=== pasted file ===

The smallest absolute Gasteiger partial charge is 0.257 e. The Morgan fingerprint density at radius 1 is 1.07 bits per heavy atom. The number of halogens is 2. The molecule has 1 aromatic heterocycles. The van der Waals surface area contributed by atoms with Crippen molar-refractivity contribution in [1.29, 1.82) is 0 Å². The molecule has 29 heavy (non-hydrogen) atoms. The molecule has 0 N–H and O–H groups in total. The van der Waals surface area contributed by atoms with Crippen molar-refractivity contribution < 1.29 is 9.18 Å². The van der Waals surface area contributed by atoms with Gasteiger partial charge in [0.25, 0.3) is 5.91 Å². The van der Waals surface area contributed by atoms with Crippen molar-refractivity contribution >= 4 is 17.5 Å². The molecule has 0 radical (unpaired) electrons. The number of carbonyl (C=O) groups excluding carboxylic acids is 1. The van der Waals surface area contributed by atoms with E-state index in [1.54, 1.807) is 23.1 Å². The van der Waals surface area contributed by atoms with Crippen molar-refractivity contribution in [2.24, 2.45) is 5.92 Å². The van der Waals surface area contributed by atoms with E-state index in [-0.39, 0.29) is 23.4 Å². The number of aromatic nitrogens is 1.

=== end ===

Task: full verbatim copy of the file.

The smallest absolute Gasteiger partial charge is 0.257 e. The Morgan fingerprint density at radius 1 is 1.07 bits per heavy atom. The number of halogens is 2. The molecule has 1 aromatic heterocycles. The van der Waals surface area contributed by atoms with Crippen molar-refractivity contribution in [1.29, 1.82) is 0 Å². The molecule has 29 heavy (non-hydrogen) atoms. The molecule has 0 N–H and O–H groups in total. The van der Waals surface area contributed by atoms with Crippen molar-refractivity contribution < 1.29 is 9.18 Å². The van der Waals surface area contributed by atoms with Gasteiger partial charge in [0.25, 0.3) is 5.91 Å². The van der Waals surface area contributed by atoms with Crippen molar-refractivity contribution >= 4 is 17.5 Å². The molecule has 0 radical (unpaired) electrons. The number of carbonyl (C=O) groups excluding carboxylic acids is 1. The van der Waals surface area contributed by atoms with E-state index in [1.54, 1.807) is 23.1 Å². The van der Waals surface area contributed by atoms with Crippen molar-refractivity contribution in [2.24, 2.45) is 5.92 Å². The van der Waals surface area contributed by atoms with E-state index in [-0.39, 0.29) is 23.4 Å². The number of aromatic nitrogens is 1.